Day 31 - Sunday, February 5th - Punta Arenas, Chile:  Punta Arenas has a population of about 110,000 and is Chile's southernmost city.  It was pouring while we were having breakfast, so we waited until the sun came out before we went ashore in the tender.  It was still very windy and it alternated between rain and sun most of the day.  We walked around the area near the pier, got some souvenirs and went to the supermarket to buy some Chilean wine.  Another cruiser in line behind us had a cartful of wine--she told us we could bring as much as we wanted on board but no liquor.  We came in second at trivia this afternoon and had a nice dinner with Lillian.  She's quite concerned with Paul's activities, as he had a "date" tonight and wasn't with us for dinner.  The captain gave us a revised itinerary based on the latest weather forecasts.  We will not be cruising the Chilean fjords, but hope to be at Easter Island by February 11th.  We'll miss the port of New Caledonia, but a lot of passengers are happy that they haven't cut Easter Island (yet).  The captain said the next two sea days could be rough.  We hope we have some good sea legs after 31 days.  There is a big Super Bowl party in the main lounge tonight, but since the game didn't start until 8:30, we decided to watch it in our cabin.  Our satellite feed is from ESPN and we are missing the best part--the commercials.  We don't really care who wins and won't watch the entire game.

Day 32 - Monday, February 6th - Sea Day:  The rocky motion woke us up early.  Jay went up to the Lido and watched dishes sliding around and crashing.  Barbara was going to stay in bed and avoid walking around, but a wine bottle and glass fell over on the desk, so she had to get up to save the wine.  We washed two loads of laundry this morning, played trivia and went to the dining room for lunch.  The dining room stewards are amazing--that they can bring you coffee or even pour water and serve meals on these rough seas is incredible.  The captain said we were in a strong gale with winds close to 60 mph.  After lunch we participated in the slot tournament.  Jay qualified for the finals tomorrow.  We had dinner in the dining room and went to our cabin right after dinner.  There was no show because of the weather conditions.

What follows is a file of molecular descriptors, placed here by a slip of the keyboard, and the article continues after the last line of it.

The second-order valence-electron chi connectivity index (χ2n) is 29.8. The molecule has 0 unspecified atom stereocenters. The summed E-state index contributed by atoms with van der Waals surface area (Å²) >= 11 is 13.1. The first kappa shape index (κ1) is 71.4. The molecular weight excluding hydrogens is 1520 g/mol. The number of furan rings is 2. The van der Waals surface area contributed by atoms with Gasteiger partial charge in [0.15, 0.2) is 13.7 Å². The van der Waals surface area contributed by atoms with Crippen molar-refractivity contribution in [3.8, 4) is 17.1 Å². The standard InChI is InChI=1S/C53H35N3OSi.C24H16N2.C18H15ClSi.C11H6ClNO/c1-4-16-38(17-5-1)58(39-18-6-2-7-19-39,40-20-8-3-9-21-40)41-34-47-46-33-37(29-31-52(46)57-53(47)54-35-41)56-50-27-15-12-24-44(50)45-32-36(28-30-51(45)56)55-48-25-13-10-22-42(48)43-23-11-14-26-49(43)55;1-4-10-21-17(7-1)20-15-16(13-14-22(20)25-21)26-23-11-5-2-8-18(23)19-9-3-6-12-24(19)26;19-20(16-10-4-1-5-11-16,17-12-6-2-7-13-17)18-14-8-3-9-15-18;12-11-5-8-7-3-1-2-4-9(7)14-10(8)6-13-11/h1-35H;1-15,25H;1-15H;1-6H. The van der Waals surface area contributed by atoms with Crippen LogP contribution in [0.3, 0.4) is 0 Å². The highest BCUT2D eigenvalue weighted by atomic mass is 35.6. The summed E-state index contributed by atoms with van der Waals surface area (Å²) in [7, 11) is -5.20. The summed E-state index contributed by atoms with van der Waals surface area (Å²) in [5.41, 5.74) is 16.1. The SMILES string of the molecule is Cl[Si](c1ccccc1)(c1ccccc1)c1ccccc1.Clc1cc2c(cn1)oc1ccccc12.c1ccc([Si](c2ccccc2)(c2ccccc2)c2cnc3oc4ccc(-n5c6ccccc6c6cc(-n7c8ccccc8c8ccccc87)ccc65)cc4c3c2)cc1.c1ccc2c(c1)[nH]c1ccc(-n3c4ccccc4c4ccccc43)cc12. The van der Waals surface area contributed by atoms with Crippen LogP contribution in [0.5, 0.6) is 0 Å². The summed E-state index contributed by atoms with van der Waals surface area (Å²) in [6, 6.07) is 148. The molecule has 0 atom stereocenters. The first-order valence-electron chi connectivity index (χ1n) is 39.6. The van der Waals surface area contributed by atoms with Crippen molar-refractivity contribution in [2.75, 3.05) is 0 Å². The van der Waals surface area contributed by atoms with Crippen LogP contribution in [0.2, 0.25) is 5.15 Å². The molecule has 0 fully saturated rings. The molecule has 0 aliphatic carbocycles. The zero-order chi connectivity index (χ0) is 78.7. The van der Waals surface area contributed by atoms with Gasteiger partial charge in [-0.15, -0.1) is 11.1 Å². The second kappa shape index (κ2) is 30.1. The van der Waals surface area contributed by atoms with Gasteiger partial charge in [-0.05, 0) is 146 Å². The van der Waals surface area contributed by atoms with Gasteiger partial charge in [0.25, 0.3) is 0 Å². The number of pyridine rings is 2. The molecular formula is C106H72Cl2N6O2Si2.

Day 33 - Tuesday, February 7th - Sea Day:  The seas aren't quite as rough today--the swells were only 16-20 feet (didn't hear what they were yesterday) and the winds were down to 40 mph. The sun was out today and we saw lots of blue skies.   We went to see the presentation of things to do on Easter Island which was followed by a lecture by Revell Carr, whom Walter Cronkite called "one of the world's outstanding maritime historians."   He talked about the explorers Dampier and Roggeveen.   The Dutch explorer Roogeveen was the first European to land on Easter Island, and he named it for the day he landed.  The slot tournament final was this afternoon and Jay was one of the six finalists.  Alas, he did not win the $500 prize but the five runners-up got t-shirts.  After dinner we went to a program by three English musicians called The Grace Trio.  They sang a great selection of songs.  After the program we played "Name That Tune Trivia."  Ted and Helena from Toronto, who win every time, asked if they could join us.  We won, of course, and they credited us for a few answers.  We got back to our cabin to hear the caucus and primary votes in MN, CO and MO being counted.  Thought that Romney may have had the nomination sewed up, but sounds like it's not over yet.

Click here for photos of Punta Arenas and Perito Mareno Glacier

© Jay Deitch 2018